2018-02-15 / Front Page

Middletown Seniors Get Breakdown of New Assessments

By Jocelyn O’Neil

Since the completion of the town’s revaluation project, Middletown residents have started to receive notices of the change in the assessed value of their property. In an attempt to educate seniors and head off confusion as to what the assessment means for taxes, Town Council President Robert J. Sylvia scheduled a presentation by the Middletown Tax Assessor, George Durgin.

"We asked the tax assessor here tonight to break down the reval[uation], how it affects [you]… and the percentages…” Sylvia said to the packed room.

“It’s going to be very informative," he said. "You’ll see. Although you may see the valuation that went up, theoretically, it’s not going to affect your taxes like you think it would with that kind of an increase.”

Durgin interpreted the findings of the Northeast Revaluation Group, LLC, which completed the revaluation project. “The average property owner saw a 14.85 percent increase in the value of their home,” Durgin said. “In 2016, the average single-family dwelling value in Middletown was $407,628. In 2017, the average value rose to $466,693.”

Councilor Dennis B. Turano asked Durgin about the people whose houses did not appreciate more than 15 percent and if they would, in fact, be getting a tax decrease. "You can't equate the rise in values to the rise in tax rate,” Durgin said.

He also said that residents wanting to discuss exemptions and tax relief programs can schedule an appointment through the Tax Assessor's office before March 15.

Residents can find information on all exemptions and tax relief programs available through a resource released this month, called the Rhode Island Division of Municipal Finance’s annual guide, which contains every municipal tax program, including all senior tax exemptions and credits offered by all 39 cities and towns in Rhode Island.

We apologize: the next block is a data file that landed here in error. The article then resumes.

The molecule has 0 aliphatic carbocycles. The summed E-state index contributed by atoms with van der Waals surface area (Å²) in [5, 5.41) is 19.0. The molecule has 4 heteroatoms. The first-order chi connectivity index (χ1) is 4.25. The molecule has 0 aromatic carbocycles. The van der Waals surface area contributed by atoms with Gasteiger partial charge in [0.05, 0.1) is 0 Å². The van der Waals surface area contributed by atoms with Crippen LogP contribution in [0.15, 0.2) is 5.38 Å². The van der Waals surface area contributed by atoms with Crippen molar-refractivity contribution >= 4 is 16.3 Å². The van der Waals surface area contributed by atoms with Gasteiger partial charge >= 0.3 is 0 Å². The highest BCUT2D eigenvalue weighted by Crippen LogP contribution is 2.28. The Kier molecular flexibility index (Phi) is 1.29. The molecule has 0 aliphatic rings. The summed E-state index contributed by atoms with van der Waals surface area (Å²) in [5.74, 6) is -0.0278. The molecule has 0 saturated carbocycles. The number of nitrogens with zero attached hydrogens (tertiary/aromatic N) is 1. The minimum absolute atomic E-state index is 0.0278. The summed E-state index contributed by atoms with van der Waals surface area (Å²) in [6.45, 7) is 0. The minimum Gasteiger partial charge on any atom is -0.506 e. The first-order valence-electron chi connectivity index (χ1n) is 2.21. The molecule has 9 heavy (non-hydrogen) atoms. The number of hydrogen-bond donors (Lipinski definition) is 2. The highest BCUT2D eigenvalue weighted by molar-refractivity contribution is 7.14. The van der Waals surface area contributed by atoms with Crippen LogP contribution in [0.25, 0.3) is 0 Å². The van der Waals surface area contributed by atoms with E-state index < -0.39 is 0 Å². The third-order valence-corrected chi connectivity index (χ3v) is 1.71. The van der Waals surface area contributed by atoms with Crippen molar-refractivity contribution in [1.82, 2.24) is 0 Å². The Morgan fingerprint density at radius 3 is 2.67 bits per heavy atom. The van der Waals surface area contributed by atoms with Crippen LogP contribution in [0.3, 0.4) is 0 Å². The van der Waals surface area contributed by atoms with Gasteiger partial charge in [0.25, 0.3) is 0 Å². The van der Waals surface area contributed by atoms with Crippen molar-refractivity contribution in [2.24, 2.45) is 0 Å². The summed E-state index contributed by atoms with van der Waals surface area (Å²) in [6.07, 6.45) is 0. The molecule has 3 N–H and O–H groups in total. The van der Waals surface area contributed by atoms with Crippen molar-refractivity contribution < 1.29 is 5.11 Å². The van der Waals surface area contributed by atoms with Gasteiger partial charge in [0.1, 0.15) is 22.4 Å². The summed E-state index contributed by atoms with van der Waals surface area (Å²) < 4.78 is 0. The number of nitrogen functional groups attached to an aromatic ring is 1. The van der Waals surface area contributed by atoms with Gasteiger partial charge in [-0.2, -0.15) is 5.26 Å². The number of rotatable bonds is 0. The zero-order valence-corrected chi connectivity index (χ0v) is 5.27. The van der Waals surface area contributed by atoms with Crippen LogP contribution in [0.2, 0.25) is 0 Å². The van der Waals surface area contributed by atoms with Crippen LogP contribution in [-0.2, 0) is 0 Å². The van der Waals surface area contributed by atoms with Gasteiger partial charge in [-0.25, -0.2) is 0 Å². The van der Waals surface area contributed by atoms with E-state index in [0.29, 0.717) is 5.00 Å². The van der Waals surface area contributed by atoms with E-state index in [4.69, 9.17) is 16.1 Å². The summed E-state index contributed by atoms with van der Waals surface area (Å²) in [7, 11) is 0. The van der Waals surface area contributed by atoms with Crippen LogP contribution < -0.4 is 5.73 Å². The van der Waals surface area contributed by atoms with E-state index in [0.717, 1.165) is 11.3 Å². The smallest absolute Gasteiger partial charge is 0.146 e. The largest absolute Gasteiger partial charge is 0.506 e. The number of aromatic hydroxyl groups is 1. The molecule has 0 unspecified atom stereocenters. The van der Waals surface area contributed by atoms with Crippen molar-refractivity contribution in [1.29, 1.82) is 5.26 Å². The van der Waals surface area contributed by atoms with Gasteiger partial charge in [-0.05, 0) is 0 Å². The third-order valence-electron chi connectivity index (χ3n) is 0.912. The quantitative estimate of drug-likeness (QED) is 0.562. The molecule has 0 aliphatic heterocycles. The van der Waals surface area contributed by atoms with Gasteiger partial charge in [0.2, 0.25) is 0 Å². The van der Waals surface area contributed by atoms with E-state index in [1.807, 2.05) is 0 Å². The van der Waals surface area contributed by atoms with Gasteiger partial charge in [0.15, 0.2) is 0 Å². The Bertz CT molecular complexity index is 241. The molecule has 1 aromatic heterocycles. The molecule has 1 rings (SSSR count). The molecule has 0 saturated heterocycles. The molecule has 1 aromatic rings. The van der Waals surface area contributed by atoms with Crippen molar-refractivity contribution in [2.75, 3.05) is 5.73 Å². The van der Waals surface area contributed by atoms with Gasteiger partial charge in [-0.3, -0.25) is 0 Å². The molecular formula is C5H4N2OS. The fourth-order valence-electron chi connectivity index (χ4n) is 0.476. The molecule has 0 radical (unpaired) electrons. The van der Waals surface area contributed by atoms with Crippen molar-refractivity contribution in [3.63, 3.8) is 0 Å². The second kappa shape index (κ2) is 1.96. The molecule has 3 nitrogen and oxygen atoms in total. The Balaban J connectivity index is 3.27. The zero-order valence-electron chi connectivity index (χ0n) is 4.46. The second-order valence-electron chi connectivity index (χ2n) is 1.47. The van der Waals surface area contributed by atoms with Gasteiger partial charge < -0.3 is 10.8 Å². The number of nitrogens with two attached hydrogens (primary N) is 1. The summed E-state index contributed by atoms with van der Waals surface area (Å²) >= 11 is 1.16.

“We’ve revised our annual guide to make it easier for Rhode Islanders to learn whether they qualify for any tax-saving benefits from their community,” said Susanne Greschner, chief of the Division of Municipal Finance, in a Feb. 1 press release. “We expect [people] will find this new format easier to read and useful,” she said.

Councilor M. Theresa Santos urged residents to advocate for their elderly relatives who were homeowners, especially those on a fixed income.

"Our population is aging,” Santos said. “Those of you who have parents who are getting older, and if they received a valuation and they are retired [and] living on a limited income… [they] have until March 15 to go into the Tax Assessor’s office and fill out some forms to get help on their taxes.

“Have them do this!" said Santos. “It will bring their tax rate down."

Rhode Island residents who do not qualify for any exemptions still have potential sources of tax relief from municipal programs such as a tax deferral or a tax freeze. All forms can be found on the Middletown town website, middletownri.com.

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